Jesus fed people whenever he could and enjoyed doing it. I always say that’s a great place to start! But Jesus didn’t just feed people physically (and never poorly). Jesus fed people spiritually, physically, emotionally, and, even, educationally.
I think that the men of this church have started something good. I think we could keep doing it the same way for another 25 years and it will be good. But I would like to believe that we are called to greatnesss. Men of the church: Let’s look around at Pancake Day. What feeds us and how to we shape our excitement and interests into a ministry that does more than physical feeding. How do we create new ministries that are life-changing here at Pontiac First United Methodist Church.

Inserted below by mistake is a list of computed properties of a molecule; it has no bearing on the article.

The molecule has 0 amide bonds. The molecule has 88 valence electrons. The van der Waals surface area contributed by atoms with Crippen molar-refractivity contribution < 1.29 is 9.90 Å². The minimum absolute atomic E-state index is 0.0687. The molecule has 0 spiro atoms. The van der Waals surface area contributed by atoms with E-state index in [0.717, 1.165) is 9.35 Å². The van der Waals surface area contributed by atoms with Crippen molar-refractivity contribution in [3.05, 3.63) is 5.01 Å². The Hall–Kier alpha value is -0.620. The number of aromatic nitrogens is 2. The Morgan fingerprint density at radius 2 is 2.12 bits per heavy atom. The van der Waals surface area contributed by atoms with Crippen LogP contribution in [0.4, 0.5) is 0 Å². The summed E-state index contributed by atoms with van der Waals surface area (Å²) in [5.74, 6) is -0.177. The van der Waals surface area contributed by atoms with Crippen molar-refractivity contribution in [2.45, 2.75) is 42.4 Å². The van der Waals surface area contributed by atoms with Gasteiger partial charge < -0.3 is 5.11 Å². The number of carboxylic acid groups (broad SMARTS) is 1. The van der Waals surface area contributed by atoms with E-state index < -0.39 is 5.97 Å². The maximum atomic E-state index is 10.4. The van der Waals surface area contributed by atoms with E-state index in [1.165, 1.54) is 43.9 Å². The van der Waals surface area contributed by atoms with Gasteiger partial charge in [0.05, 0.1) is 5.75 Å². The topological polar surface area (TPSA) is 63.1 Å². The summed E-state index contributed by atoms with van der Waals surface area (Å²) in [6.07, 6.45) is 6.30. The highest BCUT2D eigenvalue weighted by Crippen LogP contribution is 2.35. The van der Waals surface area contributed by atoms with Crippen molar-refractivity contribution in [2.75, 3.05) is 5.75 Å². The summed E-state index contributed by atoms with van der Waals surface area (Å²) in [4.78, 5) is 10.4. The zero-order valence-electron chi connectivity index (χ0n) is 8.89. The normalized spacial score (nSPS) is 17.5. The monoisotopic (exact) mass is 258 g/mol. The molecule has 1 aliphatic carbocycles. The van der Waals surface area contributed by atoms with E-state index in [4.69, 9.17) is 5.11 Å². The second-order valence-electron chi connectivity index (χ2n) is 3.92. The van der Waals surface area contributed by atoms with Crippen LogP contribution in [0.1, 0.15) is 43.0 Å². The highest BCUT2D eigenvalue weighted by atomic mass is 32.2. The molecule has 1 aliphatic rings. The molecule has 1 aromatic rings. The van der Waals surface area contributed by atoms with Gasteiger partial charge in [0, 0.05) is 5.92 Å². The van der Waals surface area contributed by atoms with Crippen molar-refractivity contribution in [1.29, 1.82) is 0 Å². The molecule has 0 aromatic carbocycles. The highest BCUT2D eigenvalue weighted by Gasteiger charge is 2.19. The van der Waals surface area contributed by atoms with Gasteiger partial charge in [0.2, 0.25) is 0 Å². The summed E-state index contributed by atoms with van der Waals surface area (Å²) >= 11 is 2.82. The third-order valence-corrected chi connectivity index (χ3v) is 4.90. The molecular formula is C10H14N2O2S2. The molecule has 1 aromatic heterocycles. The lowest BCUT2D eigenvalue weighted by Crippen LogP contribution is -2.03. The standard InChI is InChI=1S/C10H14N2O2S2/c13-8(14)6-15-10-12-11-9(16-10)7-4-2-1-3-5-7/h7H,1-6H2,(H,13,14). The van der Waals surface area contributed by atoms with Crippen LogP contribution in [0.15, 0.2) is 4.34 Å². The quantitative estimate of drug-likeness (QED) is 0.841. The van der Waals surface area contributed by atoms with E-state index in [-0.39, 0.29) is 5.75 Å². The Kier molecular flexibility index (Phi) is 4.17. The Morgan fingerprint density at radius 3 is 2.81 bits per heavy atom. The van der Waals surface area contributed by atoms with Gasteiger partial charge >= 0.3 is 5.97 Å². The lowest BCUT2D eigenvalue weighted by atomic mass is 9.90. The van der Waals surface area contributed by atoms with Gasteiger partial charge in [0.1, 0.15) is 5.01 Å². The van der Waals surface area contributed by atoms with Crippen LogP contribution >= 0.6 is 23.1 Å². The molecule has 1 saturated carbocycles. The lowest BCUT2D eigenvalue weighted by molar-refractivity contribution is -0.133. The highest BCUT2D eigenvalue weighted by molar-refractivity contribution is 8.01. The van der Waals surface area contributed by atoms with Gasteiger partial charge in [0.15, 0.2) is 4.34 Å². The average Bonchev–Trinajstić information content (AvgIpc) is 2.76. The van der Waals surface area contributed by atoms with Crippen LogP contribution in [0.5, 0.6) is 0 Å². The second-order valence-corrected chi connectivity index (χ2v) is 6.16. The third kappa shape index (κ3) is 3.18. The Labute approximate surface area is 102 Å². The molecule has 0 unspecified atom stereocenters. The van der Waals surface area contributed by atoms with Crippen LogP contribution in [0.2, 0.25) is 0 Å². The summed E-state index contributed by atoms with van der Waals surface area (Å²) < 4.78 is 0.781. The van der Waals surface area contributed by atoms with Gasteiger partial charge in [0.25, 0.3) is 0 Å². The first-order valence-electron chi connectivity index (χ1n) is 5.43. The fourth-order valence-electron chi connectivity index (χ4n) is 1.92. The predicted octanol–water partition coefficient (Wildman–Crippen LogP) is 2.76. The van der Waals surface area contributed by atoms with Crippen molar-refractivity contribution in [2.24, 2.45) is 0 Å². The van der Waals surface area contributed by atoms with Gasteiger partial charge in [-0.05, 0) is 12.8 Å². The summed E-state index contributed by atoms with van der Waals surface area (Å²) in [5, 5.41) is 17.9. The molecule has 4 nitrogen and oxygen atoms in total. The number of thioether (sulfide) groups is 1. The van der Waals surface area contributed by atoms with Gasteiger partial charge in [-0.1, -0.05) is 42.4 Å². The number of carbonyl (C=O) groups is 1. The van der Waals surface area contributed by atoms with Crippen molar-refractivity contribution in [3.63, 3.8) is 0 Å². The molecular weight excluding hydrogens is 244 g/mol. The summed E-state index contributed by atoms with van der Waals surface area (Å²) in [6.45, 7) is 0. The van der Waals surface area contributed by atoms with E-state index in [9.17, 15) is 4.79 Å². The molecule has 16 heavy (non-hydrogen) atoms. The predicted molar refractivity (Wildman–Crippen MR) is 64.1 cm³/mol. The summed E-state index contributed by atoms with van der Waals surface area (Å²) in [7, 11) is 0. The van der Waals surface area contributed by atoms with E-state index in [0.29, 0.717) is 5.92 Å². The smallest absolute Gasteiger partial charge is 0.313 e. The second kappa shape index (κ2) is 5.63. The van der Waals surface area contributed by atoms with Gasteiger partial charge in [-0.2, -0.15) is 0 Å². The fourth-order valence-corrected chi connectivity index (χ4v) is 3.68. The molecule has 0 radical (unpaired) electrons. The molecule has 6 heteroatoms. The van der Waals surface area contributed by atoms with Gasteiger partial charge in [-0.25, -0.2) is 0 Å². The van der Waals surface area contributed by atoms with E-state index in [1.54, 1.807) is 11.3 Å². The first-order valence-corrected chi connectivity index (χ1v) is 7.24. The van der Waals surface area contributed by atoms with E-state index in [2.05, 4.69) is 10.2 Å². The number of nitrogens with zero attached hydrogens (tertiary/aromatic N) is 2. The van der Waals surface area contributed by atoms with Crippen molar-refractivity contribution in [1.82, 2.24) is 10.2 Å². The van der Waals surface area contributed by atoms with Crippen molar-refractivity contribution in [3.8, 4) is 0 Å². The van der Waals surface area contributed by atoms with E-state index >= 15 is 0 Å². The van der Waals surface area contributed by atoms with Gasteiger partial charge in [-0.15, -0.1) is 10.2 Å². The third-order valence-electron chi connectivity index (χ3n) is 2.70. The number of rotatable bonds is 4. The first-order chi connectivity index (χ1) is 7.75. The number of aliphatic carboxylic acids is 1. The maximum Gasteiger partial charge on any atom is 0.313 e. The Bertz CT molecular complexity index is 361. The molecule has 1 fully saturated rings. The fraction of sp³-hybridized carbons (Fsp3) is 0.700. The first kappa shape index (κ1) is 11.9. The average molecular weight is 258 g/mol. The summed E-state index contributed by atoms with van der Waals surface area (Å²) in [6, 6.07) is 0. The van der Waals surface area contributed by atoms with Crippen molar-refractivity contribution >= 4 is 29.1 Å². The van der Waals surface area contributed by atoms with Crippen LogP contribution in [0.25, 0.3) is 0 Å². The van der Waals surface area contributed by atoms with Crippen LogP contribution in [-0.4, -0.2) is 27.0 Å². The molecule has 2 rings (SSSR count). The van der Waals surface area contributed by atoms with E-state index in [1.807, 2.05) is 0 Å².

1 Naaman, a general for the king of Aram, was a great man and highly regarded by his master, because through him the LORD had given victory to Aram. This man was a mighty warrior, but he had a skin disease. 2Now Aramean raiding parties had gone out and captured a young girl from the land of Israel. She served Naaman’s wife. 3 She said to her mistress, “I wish that my master could come before the prophet who lives in Samaria. He would cure him of his skin disease.” 4 So Naaman went and told his master what the young girl from the land of Israel had said.
5 Then Aram’s king said, “Go ahead. I will send a letter to Israel’s king.”
So Naaman left. He took along ten kikkars of silver, six thousand shekels of gold, and ten changes of clothing. 6 He brought the letter to Israel’s king. It read, “Along with this letter I’m sending you my servant Naaman so you can cure him of his skin disease.”